Given these conditions, the summer tourism season in Spain and Portugal will be relatively less robust than in 2011. The decline in tourism will be even more pronounced in Greece. This will have economic consequences, as all tourism-related activities will see revenue reductions, and social effects, as the tourism sector will create fewer jobs. As a result, the summer season will bring little relief to the unemployment crises in all three countries.


Spain is the fourth-largest tourist destination in the world and the second-largest in Europe behind France, so tourism is key to the Spanish economy. Altogether, tourism accounts for about 10 percent of the country's gross domestic product. The sector is particularly important in terms of employment. It is the only area of the Spanish economy that expanded employment opportunities in 2011, and it creates temporary jobs, which are especially attractive for jobless youths (more than half of Spaniards under the age of 24 lack employment).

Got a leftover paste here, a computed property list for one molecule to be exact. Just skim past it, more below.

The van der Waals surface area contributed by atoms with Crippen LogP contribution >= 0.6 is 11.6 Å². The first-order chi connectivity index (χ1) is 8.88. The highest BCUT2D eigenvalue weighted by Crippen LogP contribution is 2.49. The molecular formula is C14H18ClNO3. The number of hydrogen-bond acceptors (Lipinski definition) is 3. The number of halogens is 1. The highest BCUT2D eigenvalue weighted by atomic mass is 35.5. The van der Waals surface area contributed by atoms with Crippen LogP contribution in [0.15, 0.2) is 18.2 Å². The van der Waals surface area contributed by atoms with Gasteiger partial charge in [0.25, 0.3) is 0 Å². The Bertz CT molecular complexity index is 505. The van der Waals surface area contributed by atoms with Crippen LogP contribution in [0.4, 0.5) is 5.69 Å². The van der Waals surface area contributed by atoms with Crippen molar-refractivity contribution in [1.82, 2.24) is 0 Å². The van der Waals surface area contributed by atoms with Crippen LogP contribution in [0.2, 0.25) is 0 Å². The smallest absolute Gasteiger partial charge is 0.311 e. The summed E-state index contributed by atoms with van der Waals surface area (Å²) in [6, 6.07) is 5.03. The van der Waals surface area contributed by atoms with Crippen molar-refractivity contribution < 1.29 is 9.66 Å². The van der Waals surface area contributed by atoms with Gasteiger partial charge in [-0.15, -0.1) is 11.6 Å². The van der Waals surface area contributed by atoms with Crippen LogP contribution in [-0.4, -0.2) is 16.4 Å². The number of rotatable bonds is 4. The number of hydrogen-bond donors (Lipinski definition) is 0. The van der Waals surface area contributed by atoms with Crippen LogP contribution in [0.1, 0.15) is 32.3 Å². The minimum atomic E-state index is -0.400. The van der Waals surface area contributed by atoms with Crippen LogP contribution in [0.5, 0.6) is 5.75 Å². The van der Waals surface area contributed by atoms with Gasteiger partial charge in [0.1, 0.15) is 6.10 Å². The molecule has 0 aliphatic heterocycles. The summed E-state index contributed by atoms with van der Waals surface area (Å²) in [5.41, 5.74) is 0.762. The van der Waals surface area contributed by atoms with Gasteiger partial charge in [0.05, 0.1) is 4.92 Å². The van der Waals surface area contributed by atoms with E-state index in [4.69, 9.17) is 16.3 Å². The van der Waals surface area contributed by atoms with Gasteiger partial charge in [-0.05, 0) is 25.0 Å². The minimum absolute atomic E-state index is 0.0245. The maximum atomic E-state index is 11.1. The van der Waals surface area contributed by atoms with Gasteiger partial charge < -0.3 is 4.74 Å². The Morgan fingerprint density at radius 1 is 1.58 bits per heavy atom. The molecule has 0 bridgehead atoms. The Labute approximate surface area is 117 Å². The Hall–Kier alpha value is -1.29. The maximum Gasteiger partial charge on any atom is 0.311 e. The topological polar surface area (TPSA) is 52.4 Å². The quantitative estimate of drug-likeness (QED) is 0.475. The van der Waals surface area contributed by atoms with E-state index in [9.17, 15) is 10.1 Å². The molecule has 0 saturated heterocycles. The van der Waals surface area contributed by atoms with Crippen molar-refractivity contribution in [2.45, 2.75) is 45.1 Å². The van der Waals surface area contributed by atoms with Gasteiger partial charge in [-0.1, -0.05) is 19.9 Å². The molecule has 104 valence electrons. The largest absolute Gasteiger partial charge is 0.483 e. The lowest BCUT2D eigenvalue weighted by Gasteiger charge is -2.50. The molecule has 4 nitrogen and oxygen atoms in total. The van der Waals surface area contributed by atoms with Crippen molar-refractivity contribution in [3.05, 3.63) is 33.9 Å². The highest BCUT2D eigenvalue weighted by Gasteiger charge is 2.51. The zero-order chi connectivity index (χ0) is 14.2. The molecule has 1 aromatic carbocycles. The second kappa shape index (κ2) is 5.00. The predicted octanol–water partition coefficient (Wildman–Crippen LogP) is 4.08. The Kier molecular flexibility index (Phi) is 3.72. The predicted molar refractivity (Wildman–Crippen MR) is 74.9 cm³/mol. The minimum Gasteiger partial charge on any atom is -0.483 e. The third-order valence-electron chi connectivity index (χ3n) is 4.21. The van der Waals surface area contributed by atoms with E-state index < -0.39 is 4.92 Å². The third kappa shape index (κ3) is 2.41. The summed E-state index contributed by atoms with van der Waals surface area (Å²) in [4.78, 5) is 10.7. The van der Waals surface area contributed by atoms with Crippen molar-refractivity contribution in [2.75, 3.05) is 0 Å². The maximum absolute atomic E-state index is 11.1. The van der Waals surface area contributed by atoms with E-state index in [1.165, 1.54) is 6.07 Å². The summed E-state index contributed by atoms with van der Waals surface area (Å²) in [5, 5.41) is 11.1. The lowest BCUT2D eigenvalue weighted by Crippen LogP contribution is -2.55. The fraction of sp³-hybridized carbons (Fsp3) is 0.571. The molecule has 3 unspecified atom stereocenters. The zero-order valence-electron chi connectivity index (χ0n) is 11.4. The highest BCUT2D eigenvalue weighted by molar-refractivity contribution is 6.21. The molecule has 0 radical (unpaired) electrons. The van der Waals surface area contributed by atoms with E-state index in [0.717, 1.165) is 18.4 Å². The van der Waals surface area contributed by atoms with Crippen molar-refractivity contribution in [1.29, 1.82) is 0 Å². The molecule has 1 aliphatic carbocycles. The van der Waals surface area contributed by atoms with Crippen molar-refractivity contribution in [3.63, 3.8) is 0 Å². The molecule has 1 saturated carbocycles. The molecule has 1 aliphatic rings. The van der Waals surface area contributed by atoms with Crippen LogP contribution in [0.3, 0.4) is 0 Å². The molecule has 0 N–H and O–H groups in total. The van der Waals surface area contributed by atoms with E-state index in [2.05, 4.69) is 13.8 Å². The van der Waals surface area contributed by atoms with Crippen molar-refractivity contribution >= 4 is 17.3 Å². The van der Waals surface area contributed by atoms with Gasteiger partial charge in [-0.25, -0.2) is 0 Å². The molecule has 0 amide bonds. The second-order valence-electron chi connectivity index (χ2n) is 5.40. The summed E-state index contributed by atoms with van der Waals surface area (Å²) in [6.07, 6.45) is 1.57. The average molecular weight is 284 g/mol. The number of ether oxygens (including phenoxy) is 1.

Tourism has been the only sector to maintain growth despite the European crisis. After the number of foreign tourists dropped substantially in 2008 and 2009, Spain's tourism sector rebounded in the past two years. Domestic tourism, on the other hand, has declined sharply since the crisis' beginning. This has increased Spain's dependence on foreign tourism to sustain the sector. In this respect, 2011 was a strong year for Spain, as the political crises in North Africa spurred prospective visitors to the region to look elsewhere.